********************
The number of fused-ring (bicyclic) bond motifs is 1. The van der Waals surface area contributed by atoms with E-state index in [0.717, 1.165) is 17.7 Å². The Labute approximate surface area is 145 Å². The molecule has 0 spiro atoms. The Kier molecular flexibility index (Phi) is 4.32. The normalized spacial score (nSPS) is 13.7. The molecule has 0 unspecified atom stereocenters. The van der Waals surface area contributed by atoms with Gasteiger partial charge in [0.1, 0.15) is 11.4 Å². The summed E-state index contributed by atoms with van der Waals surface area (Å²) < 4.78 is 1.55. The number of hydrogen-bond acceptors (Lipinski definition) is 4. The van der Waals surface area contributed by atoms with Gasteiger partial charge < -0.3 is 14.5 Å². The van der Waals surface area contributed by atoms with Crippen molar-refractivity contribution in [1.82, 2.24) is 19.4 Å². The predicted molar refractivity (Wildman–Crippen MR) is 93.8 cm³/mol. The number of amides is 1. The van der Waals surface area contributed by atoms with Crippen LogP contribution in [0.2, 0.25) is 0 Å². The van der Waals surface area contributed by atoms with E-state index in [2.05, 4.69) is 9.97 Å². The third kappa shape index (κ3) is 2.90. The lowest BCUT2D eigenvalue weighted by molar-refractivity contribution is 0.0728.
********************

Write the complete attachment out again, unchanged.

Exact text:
The number of fused-ring (bicyclic) bond motifs is 1. The van der Waals surface area contributed by atoms with E-state index in [0.717, 1.165) is 17.7 Å². The Labute approximate surface area is 145 Å². The molecule has 0 spiro atoms. The Kier molecular flexibility index (Phi) is 4.32. The normalized spacial score (nSPS) is 13.7. The molecule has 0 unspecified atom stereocenters. The van der Waals surface area contributed by atoms with Gasteiger partial charge in [0.1, 0.15) is 11.4 Å². The summed E-state index contributed by atoms with van der Waals surface area (Å²) < 4.78 is 1.55. The number of hydrogen-bond acceptors (Lipinski definition) is 4. The van der Waals surface area contributed by atoms with Gasteiger partial charge < -0.3 is 14.5 Å². The van der Waals surface area contributed by atoms with Crippen molar-refractivity contribution in [1.82, 2.24) is 19.4 Å². The predicted molar refractivity (Wildman–Crippen MR) is 93.8 cm³/mol. The number of amides is 1. The van der Waals surface area contributed by atoms with Crippen LogP contribution in [0.2, 0.25) is 0 Å². The van der Waals surface area contributed by atoms with E-state index in [2.05, 4.69) is 9.97 Å². The third kappa shape index (κ3) is 2.90. The lowest BCUT2D eigenvalue weighted by molar-refractivity contribution is 0.0728.